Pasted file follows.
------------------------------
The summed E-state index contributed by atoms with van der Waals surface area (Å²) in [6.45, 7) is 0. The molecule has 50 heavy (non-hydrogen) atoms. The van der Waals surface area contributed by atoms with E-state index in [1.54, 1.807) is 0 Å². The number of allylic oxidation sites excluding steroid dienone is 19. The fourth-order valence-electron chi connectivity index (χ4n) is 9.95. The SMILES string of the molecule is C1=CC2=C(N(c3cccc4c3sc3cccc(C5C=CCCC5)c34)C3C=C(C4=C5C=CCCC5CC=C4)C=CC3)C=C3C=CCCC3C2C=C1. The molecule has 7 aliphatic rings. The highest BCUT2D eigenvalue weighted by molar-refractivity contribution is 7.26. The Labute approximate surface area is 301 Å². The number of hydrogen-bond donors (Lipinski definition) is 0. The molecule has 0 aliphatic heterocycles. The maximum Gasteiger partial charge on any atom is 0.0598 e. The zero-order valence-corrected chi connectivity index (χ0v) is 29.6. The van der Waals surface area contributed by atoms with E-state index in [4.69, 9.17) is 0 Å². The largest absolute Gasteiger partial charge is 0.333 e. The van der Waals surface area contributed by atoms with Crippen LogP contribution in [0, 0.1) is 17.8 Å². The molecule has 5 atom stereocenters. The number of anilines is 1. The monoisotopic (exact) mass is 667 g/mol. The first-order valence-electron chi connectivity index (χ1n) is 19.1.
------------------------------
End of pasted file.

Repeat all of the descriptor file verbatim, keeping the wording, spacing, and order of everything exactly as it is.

The summed E-state index contributed by atoms with van der Waals surface area (Å²) in [6.45, 7) is 0. The molecule has 50 heavy (non-hydrogen) atoms. The van der Waals surface area contributed by atoms with E-state index in [1.54, 1.807) is 0 Å². The number of allylic oxidation sites excluding steroid dienone is 19. The fourth-order valence-electron chi connectivity index (χ4n) is 9.95. The SMILES string of the molecule is C1=CC2=C(N(c3cccc4c3sc3cccc(C5C=CCCC5)c34)C3C=C(C4=C5C=CCCC5CC=C4)C=CC3)C=C3C=CCCC3C2C=C1. The molecule has 7 aliphatic rings. The highest BCUT2D eigenvalue weighted by molar-refractivity contribution is 7.26. The Labute approximate surface area is 301 Å². The number of hydrogen-bond donors (Lipinski definition) is 0. The molecule has 0 aliphatic heterocycles. The maximum Gasteiger partial charge on any atom is 0.0598 e. The zero-order valence-corrected chi connectivity index (χ0v) is 29.6. The van der Waals surface area contributed by atoms with E-state index in [4.69, 9.17) is 0 Å². The largest absolute Gasteiger partial charge is 0.333 e. The van der Waals surface area contributed by atoms with Crippen LogP contribution in [0, 0.1) is 17.8 Å². The molecule has 5 atom stereocenters. The number of anilines is 1. The monoisotopic (exact) mass is 667 g/mol. The first-order valence-electron chi connectivity index (χ1n) is 19.1.